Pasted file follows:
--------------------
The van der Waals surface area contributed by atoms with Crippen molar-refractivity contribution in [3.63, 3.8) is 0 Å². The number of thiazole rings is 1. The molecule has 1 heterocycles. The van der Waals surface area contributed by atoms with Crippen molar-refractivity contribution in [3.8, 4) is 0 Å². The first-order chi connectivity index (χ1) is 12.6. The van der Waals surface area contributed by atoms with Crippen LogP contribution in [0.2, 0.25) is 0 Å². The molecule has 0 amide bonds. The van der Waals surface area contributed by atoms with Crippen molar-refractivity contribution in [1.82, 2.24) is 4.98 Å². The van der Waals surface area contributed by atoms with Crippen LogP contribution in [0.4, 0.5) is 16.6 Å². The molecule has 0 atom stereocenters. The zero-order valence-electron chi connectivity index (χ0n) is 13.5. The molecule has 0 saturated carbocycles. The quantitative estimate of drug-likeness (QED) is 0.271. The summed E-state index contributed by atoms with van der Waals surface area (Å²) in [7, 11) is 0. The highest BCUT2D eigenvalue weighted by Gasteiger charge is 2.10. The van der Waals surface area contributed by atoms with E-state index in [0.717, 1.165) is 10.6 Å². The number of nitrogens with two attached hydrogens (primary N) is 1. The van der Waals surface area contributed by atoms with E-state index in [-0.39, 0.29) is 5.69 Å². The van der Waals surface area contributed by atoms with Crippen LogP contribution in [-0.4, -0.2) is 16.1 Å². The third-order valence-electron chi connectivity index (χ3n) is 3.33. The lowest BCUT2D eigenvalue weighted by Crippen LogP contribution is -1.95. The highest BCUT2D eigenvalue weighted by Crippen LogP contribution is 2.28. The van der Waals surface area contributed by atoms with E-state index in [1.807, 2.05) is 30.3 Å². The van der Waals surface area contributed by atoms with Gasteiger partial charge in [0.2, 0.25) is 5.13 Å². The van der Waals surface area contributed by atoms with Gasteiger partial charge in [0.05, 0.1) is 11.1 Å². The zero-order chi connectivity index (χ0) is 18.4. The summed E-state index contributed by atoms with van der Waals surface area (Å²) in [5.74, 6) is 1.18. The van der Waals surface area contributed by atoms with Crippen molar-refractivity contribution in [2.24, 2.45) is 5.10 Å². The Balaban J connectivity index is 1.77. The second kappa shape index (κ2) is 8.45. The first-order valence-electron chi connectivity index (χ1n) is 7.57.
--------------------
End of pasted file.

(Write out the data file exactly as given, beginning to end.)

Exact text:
The van der Waals surface area contributed by atoms with Crippen molar-refractivity contribution in [3.63, 3.8) is 0 Å². The number of thiazole rings is 1. The molecule has 1 heterocycles. The van der Waals surface area contributed by atoms with Crippen molar-refractivity contribution in [3.8, 4) is 0 Å². The first-order chi connectivity index (χ1) is 12.6. The van der Waals surface area contributed by atoms with Crippen LogP contribution in [0.2, 0.25) is 0 Å². The molecule has 0 amide bonds. The van der Waals surface area contributed by atoms with Crippen molar-refractivity contribution in [1.82, 2.24) is 4.98 Å². The van der Waals surface area contributed by atoms with Crippen LogP contribution in [0.4, 0.5) is 16.6 Å². The molecule has 0 atom stereocenters. The zero-order valence-electron chi connectivity index (χ0n) is 13.5. The molecule has 0 saturated carbocycles. The quantitative estimate of drug-likeness (QED) is 0.271. The summed E-state index contributed by atoms with van der Waals surface area (Å²) in [7, 11) is 0. The highest BCUT2D eigenvalue weighted by Gasteiger charge is 2.10. The van der Waals surface area contributed by atoms with E-state index in [0.717, 1.165) is 10.6 Å². The number of nitrogens with two attached hydrogens (primary N) is 1. The van der Waals surface area contributed by atoms with E-state index in [-0.39, 0.29) is 5.69 Å². The van der Waals surface area contributed by atoms with Crippen LogP contribution in [-0.4, -0.2) is 16.1 Å². The third-order valence-electron chi connectivity index (χ3n) is 3.33. The lowest BCUT2D eigenvalue weighted by Crippen LogP contribution is -1.95. The highest BCUT2D eigenvalue weighted by Crippen LogP contribution is 2.28. The van der Waals surface area contributed by atoms with E-state index in [1.807, 2.05) is 30.3 Å². The van der Waals surface area contributed by atoms with Gasteiger partial charge in [0.2, 0.25) is 5.13 Å². The van der Waals surface area contributed by atoms with Gasteiger partial charge in [0.05, 0.1) is 11.1 Å². The zero-order chi connectivity index (χ0) is 18.4. The summed E-state index contributed by atoms with van der Waals surface area (Å²) in [5.74, 6) is 1.18. The van der Waals surface area contributed by atoms with Crippen molar-refractivity contribution in [2.24, 2.45) is 5.10 Å². The Balaban J connectivity index is 1.77. The second kappa shape index (κ2) is 8.45. The first-order valence-electron chi connectivity index (χ1n) is 7.57.